WATER restrictions are coming on stream as Laois sizzles in a record-breaking heatwave.
Householders in the south-east of the county have had nightly water restrictions since before the weekend. Now, Portlaoise and the rest of the county looks set to follow this week.
Irish Water says that the Portlaoise water supply and the Derryguile Water Treatment Plant in particular are coming under pressure, potentially affecting about 5,000 people. The company is appealing to householders to conserve water and says that restrictions are likely to be put in place this week unless the demand for water drops. A hosepipe ban is expected to be imposed in the coming days.
A new weather station record of 30.9c set in Durrow last Wednesday was broken the following day when the mercury soared to a sweltering 31.3c. Meanwhile, temperatures exceeded 30c across the county.
Although temperatures fell over the weekend and are in the relatively cool low 20s this week, little rain is forecast and near-drought conditions are expected to intensify. Met Éireann’s status yellow advisory warning says that little or no rain is forecast for most areas over the coming week, bringing drought or near-drought conditions. The warning is valid up to Friday.
In Portlaoise, Irish Water says that leak detection works this week may cause supply disruptions to the Mountmellick Road, Ballyfin Road, Fair Green South, Fair Green North, Kyletalesha, Clonreher and surrounding areas. The works are expected to be completed by 6am tomorrow (Wednesday).
Reservoir maintenance is causing some supply disruptions to Stradbally and surrounding areas and are expected to be finished by 4pm today (Tuesday). Step-testing works may cause supply disruptions to Meelick, Portlaoise and surrounding areas.
In order to preserve reservoir levels, Irish Water says that supply may be disrupted to Portarlington, Sandy Row, Whitefields and surrounding areas and restrictions are in place until further notice.
The Laois south-east regional supply, covering areas that include Ballyadams, Crannagh, Ballylinan and Pedigree, is experiencing lower pressures due to necessary supply restrictions. Meanwhile, The Swan Water Treatment Plant is on nightly restrictions since before the weekend, affecting about 1,500 people. There are nightly water outages from 10pm to 6am to allow treated water levels in Wolfhill reservoir to recover.
The water restriction is affecting residents in The Swan, Wolfhill, Mayo and Doonane areas and will remain in place until water levels in the reservoir recover. Four static water tankers are in place throughout the network for public use and an additional tanker is available for farm animals only.
In Portarlington, a number of areas are experiencing intermittent supply and/or low water pressure due to low borehole levels. Water supply was restored to residential areas in Portarlington last Friday afternoon following outages on Thursday, while leak repairs were carried out on the network following reports by members of the public.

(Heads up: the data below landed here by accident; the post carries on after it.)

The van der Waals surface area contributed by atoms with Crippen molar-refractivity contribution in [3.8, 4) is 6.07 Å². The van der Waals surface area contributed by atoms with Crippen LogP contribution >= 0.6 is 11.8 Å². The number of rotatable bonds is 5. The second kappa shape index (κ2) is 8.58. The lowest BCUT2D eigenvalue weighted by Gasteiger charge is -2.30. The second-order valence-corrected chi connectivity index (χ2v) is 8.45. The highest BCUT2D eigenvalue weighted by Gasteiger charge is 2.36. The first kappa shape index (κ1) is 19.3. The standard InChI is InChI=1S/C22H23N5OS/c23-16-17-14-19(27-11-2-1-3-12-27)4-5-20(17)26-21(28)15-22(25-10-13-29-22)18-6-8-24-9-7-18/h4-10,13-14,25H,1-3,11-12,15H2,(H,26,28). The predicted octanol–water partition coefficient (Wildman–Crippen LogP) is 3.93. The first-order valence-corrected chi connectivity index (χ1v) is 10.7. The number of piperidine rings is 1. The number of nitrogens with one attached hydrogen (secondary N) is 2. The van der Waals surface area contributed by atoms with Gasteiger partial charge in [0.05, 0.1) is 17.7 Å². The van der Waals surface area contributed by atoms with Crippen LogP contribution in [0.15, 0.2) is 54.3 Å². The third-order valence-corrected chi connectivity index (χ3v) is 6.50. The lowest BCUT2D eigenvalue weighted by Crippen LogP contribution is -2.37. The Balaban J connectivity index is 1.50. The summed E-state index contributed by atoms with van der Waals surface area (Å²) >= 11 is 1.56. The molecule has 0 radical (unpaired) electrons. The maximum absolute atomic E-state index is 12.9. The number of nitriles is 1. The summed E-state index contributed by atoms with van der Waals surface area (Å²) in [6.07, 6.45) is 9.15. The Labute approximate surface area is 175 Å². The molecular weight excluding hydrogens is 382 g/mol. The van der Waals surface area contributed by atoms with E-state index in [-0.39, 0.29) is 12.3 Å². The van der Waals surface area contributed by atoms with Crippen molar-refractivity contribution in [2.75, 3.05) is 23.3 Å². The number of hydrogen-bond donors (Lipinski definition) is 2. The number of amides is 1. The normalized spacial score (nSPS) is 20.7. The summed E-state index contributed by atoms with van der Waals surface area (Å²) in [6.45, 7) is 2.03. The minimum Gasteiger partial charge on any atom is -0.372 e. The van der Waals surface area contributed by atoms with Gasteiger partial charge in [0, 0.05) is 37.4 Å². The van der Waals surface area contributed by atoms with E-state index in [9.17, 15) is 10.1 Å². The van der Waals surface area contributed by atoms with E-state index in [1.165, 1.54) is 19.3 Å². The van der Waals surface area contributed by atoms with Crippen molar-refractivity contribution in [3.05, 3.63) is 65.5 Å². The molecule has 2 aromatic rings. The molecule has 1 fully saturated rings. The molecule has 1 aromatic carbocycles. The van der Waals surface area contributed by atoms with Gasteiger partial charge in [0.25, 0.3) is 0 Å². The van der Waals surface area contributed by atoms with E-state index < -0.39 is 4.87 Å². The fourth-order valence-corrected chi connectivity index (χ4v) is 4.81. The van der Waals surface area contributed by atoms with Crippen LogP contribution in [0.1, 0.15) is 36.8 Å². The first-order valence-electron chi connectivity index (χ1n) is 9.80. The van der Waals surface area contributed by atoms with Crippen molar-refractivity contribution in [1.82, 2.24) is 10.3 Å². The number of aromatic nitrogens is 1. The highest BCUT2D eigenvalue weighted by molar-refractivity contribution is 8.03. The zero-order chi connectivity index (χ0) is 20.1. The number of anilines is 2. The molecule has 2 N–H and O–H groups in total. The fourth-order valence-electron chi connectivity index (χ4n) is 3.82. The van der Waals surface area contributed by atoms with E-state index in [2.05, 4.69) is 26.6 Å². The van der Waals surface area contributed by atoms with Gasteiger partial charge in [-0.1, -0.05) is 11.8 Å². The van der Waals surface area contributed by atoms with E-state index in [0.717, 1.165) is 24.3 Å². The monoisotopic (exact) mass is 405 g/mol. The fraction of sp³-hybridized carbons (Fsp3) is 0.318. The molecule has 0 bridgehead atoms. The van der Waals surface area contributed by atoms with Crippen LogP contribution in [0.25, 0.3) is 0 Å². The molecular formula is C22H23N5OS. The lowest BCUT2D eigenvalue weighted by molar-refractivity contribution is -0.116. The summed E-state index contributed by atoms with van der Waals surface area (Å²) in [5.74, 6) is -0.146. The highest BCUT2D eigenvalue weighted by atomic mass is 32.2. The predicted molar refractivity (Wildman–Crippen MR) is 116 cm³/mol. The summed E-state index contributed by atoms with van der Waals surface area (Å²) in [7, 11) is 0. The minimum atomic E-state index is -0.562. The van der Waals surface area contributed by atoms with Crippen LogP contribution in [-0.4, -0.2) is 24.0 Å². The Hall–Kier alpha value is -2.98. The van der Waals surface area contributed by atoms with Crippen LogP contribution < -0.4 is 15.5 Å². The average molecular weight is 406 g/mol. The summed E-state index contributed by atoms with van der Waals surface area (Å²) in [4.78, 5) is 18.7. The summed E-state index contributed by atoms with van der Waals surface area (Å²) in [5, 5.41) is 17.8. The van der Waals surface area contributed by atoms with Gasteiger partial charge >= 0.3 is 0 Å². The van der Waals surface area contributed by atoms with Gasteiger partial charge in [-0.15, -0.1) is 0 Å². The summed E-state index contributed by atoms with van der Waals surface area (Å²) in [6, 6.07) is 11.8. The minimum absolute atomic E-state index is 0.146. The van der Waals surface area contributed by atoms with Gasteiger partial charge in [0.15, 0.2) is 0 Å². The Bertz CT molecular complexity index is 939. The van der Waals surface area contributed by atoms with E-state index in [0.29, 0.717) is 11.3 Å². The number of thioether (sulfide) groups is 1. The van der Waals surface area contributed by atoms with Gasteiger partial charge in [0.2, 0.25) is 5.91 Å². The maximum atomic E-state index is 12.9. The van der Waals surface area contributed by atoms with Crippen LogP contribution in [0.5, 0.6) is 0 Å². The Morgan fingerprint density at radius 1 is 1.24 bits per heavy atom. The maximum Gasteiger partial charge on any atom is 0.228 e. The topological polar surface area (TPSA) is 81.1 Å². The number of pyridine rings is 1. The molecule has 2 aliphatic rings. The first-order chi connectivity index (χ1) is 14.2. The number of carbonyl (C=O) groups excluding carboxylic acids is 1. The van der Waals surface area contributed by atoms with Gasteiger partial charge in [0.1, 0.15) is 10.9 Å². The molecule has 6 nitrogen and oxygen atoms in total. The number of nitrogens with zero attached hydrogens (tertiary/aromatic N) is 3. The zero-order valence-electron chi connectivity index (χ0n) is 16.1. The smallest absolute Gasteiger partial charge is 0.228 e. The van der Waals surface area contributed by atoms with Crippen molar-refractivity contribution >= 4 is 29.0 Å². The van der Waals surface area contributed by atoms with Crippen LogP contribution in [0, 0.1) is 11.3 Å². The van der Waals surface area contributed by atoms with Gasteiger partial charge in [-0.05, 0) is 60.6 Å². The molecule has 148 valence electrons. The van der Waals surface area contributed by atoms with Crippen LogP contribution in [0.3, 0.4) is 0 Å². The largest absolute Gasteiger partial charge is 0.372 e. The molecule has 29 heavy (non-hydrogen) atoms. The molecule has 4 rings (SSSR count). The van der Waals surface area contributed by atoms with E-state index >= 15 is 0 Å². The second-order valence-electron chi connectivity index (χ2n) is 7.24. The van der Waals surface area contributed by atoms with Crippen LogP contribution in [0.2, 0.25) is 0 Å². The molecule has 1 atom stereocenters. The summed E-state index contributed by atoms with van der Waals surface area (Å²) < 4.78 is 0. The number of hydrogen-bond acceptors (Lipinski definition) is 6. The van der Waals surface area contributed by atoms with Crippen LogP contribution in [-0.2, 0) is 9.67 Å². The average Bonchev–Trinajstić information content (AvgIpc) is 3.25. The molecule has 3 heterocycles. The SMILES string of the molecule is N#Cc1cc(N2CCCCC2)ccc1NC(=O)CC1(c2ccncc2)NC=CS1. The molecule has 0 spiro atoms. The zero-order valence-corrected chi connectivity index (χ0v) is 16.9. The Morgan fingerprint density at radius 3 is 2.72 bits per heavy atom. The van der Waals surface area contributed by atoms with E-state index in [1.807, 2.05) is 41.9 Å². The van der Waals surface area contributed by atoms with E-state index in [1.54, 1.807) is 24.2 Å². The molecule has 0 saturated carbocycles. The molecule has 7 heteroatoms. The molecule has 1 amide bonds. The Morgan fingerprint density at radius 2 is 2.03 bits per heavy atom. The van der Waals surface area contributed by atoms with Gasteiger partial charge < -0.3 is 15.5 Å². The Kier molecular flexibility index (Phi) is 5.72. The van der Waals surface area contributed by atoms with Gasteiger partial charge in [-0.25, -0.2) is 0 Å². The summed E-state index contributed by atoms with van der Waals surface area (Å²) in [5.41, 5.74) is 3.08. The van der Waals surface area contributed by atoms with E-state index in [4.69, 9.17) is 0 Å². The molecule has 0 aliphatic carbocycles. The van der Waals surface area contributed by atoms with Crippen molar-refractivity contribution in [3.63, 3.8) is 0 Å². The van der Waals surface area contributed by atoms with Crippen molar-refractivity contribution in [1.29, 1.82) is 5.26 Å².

Irish Water says that it is working with Laois Co Council and other local authorities to do everything possible to conserve the water available and is examining how to make further inroads into leakage. A spokesperson for Irish Water said: “This requires that non-essential uses are stopped while the crisis lasts and the company is drafting drought orders to ban such uses for schemes in crisis. We have also been in touch with large commercial users, who have committed to conserve water.”
Irish Water’s national drought management team is meeting daily and is monitoring water supplies and demand around the country. The work is coordinated daily through three regional teams and the 31 local authorities operating the system. Local authority crews have been on the ground managing supplies, trying to control pressures and, in critical schemes, managing restrictions on night use to try to protect critical day-time use. Crews are also busy identifying and fixing leaks.
Irish Water has also mobilised tankers to fill reservoirs that are most at risk and is in touch with farming organisations, offering assistance where water shortages are leading to animal welfare concerns. The spokesperson said: “In critical situations, we will accommodate farmers who need to collect water by tanker, where it can be made available to meet urgent needs.”
The spokesperson warned: “We have a long way to go. If the drought is prolonged, water restrictions will become unavoidable if demand does not drop towards normal levels. We will take necessary legal measures available to us to ensure that we minimise risk of supply loss to businesses and communities.”
There are tips for conserving water in the home, garden and business on water.ie.